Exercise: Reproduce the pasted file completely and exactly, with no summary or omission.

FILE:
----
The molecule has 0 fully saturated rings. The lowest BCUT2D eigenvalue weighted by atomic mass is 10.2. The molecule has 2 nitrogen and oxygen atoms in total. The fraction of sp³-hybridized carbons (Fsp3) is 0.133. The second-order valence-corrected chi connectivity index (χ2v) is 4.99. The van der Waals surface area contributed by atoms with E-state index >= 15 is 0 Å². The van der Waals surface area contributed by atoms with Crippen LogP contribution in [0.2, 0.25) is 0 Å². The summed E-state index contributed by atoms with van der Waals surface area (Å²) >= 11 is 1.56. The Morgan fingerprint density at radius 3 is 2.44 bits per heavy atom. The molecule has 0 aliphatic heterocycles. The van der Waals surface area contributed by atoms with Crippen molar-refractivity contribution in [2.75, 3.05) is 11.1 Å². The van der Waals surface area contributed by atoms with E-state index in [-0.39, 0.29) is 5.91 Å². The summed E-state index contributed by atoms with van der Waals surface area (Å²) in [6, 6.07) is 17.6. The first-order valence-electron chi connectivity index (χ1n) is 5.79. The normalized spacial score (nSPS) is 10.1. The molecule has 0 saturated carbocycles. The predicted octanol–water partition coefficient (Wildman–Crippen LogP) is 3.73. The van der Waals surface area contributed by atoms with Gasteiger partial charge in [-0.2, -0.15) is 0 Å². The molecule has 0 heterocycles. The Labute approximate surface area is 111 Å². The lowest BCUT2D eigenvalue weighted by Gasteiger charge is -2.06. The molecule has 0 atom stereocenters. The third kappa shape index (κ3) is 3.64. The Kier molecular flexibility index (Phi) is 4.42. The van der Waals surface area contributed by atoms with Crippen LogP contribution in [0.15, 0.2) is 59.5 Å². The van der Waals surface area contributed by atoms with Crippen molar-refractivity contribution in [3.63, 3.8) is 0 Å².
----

The molecule has 0 fully saturated rings. The lowest BCUT2D eigenvalue weighted by atomic mass is 10.2. The molecule has 2 nitrogen and oxygen atoms in total. The fraction of sp³-hybridized carbons (Fsp3) is 0.133. The second-order valence-corrected chi connectivity index (χ2v) is 4.99. The van der Waals surface area contributed by atoms with E-state index >= 15 is 0 Å². The van der Waals surface area contributed by atoms with Crippen LogP contribution in [0.2, 0.25) is 0 Å². The summed E-state index contributed by atoms with van der Waals surface area (Å²) >= 11 is 1.56. The Morgan fingerprint density at radius 3 is 2.44 bits per heavy atom. The molecule has 0 aliphatic heterocycles. The van der Waals surface area contributed by atoms with Crippen molar-refractivity contribution in [2.75, 3.05) is 11.1 Å². The van der Waals surface area contributed by atoms with E-state index in [-0.39, 0.29) is 5.91 Å². The summed E-state index contributed by atoms with van der Waals surface area (Å²) in [6, 6.07) is 17.6. The first-order valence-electron chi connectivity index (χ1n) is 5.79. The normalized spacial score (nSPS) is 10.1. The molecule has 0 saturated carbocycles. The predicted octanol–water partition coefficient (Wildman–Crippen LogP) is 3.73. The van der Waals surface area contributed by atoms with Gasteiger partial charge in [-0.2, -0.15) is 0 Å². The molecule has 0 heterocycles. The Labute approximate surface area is 111 Å². The lowest BCUT2D eigenvalue weighted by Gasteiger charge is -2.06. The molecule has 0 atom stereocenters. The third kappa shape index (κ3) is 3.64. The Kier molecular flexibility index (Phi) is 4.42. The van der Waals surface area contributed by atoms with Crippen LogP contribution in [0.15, 0.2) is 59.5 Å². The van der Waals surface area contributed by atoms with Crippen molar-refractivity contribution in [3.63, 3.8) is 0 Å².